• Africa has made great strides towards achieving sustainable economic growth and widespread poverty alleviation.
  • Gross domestic product (GDP) in Africa is expected to rise 6 percent per year over the next decade.
  • Africa is set to have a larger workforce than India or China by the year 2040.
  • According to the World Bank, almost half of Africa’s countries have attained middle-income status.

Africa’s potential as the world’s next major economic story is why businesses in the United States, like Kodak, want to offer their products, services, and expertise to help unlock even more of Africa’s potential – and the Obama Administration and Department of Commerce are committed to helping these exporting businesses each step of the way.

Kodak, the company best known for pioneering photographic film products, has been an active client of the nearby Rochester U.S. Export Assistance Center (USEAC) for decades. This long-standing relationship connected Kodak with one of the largest state-owned banks in Egypt, Banque Misr. When the bank was about to place an order to purchase Kodak Scanners, Banque Misr was told that Kodak had encountered a financial problem not familiar to many outside the U.S.: Chapter 11 bankruptcy.

To better understand Kodak’s financial situation, Banque Misr contacted the U.S. Commercial Service in Egypt, which then contacted the Rochester USEAC. The Rochester USEAC  was able to confirm that Kodak was still operational and headquartered in Rochester. With the help of Tim McCall, a trade specialist in Rochester, and the U.S. Commercial Service, the bank received the proper paperwork and placed an order to Kodak which amounted to roughly $185,000 in export sales.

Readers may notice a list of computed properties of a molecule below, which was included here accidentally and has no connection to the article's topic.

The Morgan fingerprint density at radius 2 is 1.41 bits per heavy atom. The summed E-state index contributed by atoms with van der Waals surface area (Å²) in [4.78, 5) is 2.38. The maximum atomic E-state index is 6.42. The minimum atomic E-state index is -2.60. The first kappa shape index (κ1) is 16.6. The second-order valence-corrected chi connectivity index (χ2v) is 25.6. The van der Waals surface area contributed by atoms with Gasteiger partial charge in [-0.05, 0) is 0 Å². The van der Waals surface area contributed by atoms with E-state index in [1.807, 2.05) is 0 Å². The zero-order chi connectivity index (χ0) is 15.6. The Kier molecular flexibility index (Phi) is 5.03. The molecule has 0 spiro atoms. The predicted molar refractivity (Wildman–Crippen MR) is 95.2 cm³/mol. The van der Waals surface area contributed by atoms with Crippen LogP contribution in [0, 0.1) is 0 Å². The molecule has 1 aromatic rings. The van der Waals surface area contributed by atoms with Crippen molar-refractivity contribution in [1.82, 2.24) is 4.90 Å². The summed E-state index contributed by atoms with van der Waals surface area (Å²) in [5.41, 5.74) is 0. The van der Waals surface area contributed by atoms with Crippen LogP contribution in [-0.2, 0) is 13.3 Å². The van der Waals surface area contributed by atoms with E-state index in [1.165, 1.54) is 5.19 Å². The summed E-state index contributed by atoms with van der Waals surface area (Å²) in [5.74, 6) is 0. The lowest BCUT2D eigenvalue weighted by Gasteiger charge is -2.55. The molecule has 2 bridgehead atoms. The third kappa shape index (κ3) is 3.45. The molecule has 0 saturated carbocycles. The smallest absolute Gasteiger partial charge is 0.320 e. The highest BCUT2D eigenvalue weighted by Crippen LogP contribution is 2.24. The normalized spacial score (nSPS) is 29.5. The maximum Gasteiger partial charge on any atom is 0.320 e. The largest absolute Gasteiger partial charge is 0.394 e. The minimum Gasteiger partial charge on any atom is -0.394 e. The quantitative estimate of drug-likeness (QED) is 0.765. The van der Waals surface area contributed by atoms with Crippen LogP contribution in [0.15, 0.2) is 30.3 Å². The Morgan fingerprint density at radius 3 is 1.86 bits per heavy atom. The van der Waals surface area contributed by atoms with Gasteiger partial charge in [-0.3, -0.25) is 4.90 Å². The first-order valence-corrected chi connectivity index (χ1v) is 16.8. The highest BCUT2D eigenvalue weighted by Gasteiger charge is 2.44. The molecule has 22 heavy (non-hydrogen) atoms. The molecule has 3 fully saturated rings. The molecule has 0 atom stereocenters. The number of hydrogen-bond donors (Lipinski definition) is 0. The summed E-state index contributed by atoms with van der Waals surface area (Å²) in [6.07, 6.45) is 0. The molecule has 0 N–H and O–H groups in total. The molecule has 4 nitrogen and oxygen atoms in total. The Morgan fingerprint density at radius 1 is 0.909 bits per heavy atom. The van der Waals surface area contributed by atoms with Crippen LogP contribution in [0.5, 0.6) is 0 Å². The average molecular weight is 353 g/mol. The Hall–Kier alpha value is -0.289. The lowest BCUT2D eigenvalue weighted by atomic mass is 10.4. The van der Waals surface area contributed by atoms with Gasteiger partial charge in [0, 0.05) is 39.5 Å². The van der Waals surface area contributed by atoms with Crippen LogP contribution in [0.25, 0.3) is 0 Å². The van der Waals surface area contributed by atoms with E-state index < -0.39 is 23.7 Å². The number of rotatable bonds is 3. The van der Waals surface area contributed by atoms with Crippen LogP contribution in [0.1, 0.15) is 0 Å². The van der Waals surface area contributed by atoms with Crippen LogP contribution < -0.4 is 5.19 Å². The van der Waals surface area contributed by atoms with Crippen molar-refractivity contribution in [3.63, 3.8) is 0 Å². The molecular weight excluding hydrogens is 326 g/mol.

The Obama Administration and the Department of Commerce believe that Kodak’s and Banque Misr’s example can encourage other U.S. companies to do business in Africa. That is why, last year, President Obama announced the launch of Trade Africa, a partnership between the United States and East African Community (EAC) – Burundi, Kenya, Rwanda, Tanzania, and Uganda. Trade Africa aims to increase exports from the EAC to the U.S. by 40 percent, reduce the average time needed to import or export a container from African ports by 15 percent, and decrease by 30 percent the average time a truck takes to transit certain borders, making it easier for businesses on both side of the Atlantic to trade. 

Businesses interested in learning more about exporting should contact their local U.S. Export Assistance Center.

Commerce Department Continues Focus on Expanding Markets for U.S. Exports

Secretary Gary Locke will join President Obama in India this week, where they will work to deepen bilateral economic cooperation between the two countries on a regional and global level. Continuing to expand bilateral economic ties with India is an important step toward achieving the goals of the president’s National Export Initiative, which aims to double U.S. exports within the next five years in support of several million U.S. jobs.

While in Mumbai, Locke will participate in the U.S.-India Business and Entrepreneurship Summit. He will then travel to New Delhi, where he will give a keynote address at a Federation of Indian Chambers of Commerce and Industry and the American Chamber of Commerce event.  In 2009, U.S. trade with India totaled $37.6 billion, and trade this year has already reached $32.4 billion through August.

Watch this video to hear from small business owners about their experiences partnering with the Department of Commerce.